Lighting sets very different tones throughout the entirety of the show. All of the flash forward scenes in season 3 have a greenish-blue filter on them, possibly to help the audience distinguish the flash forward from the current day scenes. The usage of the filter also adds to the eerie mood that always looms over those types of scenes. This aspect really does help put the audience in the shoes of the characters because we feel almost as scared and vulnerable as they do. Music also plays a role in developing the tone of the show. One of the most clever yet ironic audio components came in the mid season finale “Who’s Dead?”. Just as the audience was about to discover who was under the sheet, you could hear the sound of a pumping heartbeat as one of the characters walked closer to the body. It seems as if the editors put it in not only to be ironic, as we were about to see a body that lacks a heartbeat, but also to channel what the audience was feeling in those seconds before the identity of the body was revealed.  

I appreciate that this show isn’t like many other shows currently on the air. There aren’t any well known shows airing at the same time as it (Thursdays at 10pm) so it gives people the opportunity to watch this and not miss other popular shows. One of the minor downfalls tends to come from the episodes in the middle of each half season. Most of the huge revelations and plot twists come in the first few or last few episodes of each half season, leaving episodes in the middle that don’t draw as much interest. This could also be what contributes to the decline in viewership ever since season one. It’s still averaging around five million viewers per episode, but if you compare that to the almost 15 million that watched the season one premiere it is a drastic difference. But I still believe that HTGAWM has some of the most attention grabbing storylines and I give major props to the writers of the show for keeping things fresh. Writer and producer Erika Green Swafford was even awarded Outstanding Writer for a Drama Series at the NAACP Image Awards in 2015 for an episode she wrote in season one.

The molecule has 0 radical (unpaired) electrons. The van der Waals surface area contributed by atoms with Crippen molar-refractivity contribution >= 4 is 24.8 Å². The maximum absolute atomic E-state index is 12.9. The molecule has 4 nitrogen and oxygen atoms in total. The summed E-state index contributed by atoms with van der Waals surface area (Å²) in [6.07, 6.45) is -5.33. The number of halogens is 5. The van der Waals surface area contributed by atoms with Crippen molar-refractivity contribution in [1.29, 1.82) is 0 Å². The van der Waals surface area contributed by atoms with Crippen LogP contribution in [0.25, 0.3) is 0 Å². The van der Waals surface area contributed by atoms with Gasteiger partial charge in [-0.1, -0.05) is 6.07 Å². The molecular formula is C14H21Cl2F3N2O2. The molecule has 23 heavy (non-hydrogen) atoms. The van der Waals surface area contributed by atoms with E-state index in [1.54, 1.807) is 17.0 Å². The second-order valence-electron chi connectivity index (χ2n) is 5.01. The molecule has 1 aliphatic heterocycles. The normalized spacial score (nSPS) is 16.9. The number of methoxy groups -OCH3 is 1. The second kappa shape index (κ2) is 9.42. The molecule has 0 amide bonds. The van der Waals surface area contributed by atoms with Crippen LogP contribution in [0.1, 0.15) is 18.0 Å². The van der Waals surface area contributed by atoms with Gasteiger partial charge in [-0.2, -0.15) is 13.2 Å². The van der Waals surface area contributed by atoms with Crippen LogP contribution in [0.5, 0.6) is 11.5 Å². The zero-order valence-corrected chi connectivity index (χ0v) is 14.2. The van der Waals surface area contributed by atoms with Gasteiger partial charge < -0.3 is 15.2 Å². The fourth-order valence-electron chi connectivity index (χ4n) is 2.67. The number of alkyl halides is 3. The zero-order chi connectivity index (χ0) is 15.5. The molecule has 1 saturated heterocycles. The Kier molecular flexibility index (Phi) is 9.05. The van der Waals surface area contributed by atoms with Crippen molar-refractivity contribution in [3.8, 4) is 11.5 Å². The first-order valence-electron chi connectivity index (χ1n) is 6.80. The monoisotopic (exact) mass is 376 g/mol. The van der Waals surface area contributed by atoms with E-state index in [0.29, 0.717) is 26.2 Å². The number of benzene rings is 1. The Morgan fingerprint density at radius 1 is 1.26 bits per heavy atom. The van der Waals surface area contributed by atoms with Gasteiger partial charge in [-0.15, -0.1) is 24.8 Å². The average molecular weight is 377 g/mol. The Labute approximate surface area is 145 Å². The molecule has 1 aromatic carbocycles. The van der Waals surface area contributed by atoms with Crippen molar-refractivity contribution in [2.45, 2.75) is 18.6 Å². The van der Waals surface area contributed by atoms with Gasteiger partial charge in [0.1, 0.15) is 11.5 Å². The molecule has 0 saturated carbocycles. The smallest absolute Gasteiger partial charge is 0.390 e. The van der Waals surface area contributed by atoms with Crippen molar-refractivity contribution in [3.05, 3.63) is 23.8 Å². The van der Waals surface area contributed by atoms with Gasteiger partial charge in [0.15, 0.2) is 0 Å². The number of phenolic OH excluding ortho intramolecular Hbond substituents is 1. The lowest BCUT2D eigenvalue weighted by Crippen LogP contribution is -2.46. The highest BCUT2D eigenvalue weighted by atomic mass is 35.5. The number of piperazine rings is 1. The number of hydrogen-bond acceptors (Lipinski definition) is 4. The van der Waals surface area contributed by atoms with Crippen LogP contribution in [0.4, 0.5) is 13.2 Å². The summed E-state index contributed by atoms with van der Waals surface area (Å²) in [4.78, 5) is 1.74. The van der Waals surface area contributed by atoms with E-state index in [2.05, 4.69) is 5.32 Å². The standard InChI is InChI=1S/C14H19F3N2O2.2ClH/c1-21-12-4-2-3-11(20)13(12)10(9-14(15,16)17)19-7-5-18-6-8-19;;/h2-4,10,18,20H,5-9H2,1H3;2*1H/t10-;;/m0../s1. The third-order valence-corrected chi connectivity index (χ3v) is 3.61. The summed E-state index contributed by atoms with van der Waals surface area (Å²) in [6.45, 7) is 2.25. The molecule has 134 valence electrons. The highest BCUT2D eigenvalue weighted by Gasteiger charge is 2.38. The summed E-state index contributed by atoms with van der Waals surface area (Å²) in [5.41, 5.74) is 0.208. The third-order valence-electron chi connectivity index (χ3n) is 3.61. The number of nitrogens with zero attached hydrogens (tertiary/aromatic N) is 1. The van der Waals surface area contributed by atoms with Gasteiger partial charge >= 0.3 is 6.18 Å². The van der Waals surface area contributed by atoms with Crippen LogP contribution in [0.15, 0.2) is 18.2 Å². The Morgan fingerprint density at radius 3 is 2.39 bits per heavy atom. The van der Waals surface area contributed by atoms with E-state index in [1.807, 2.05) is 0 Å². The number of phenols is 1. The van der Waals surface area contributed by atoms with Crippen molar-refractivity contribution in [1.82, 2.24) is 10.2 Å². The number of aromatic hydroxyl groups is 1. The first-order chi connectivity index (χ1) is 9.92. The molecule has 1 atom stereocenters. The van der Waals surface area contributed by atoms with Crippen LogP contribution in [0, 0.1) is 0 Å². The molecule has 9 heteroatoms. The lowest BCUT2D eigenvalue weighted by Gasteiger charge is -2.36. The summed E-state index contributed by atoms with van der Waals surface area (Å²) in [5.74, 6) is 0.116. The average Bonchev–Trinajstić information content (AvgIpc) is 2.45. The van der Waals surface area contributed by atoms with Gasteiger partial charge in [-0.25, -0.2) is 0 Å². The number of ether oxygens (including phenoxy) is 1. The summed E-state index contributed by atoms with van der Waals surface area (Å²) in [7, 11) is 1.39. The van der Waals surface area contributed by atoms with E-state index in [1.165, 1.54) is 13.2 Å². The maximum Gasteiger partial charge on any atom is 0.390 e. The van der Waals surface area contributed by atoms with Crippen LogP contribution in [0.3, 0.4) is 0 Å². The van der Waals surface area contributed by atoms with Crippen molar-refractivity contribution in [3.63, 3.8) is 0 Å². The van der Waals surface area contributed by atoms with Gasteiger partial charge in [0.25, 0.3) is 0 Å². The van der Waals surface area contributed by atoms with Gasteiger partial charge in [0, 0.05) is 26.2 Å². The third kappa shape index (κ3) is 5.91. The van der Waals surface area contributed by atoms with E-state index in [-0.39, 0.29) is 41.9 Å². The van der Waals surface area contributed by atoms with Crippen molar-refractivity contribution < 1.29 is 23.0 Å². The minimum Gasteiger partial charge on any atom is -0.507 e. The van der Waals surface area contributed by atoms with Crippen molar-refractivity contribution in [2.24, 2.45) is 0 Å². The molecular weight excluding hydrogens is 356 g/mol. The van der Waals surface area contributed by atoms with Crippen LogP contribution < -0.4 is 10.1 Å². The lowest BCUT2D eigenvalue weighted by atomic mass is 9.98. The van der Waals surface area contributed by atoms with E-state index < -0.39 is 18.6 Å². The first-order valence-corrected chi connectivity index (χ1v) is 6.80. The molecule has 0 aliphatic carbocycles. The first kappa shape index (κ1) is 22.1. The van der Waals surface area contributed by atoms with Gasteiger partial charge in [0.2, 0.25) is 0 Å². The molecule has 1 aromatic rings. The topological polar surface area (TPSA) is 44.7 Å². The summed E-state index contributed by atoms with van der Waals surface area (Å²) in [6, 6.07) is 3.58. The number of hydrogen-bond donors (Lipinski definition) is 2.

The jaw-dropping cliffhangers and stellar acting allow How to Get Away with Murder to continue its popularity among viewers of all ages. The first half of season three was sure to bring utter disbelief as we found out the shocking identity of the person “under the sheet”. You can catch the second half of season three on Thursday January 19 at 10/9c on ABC.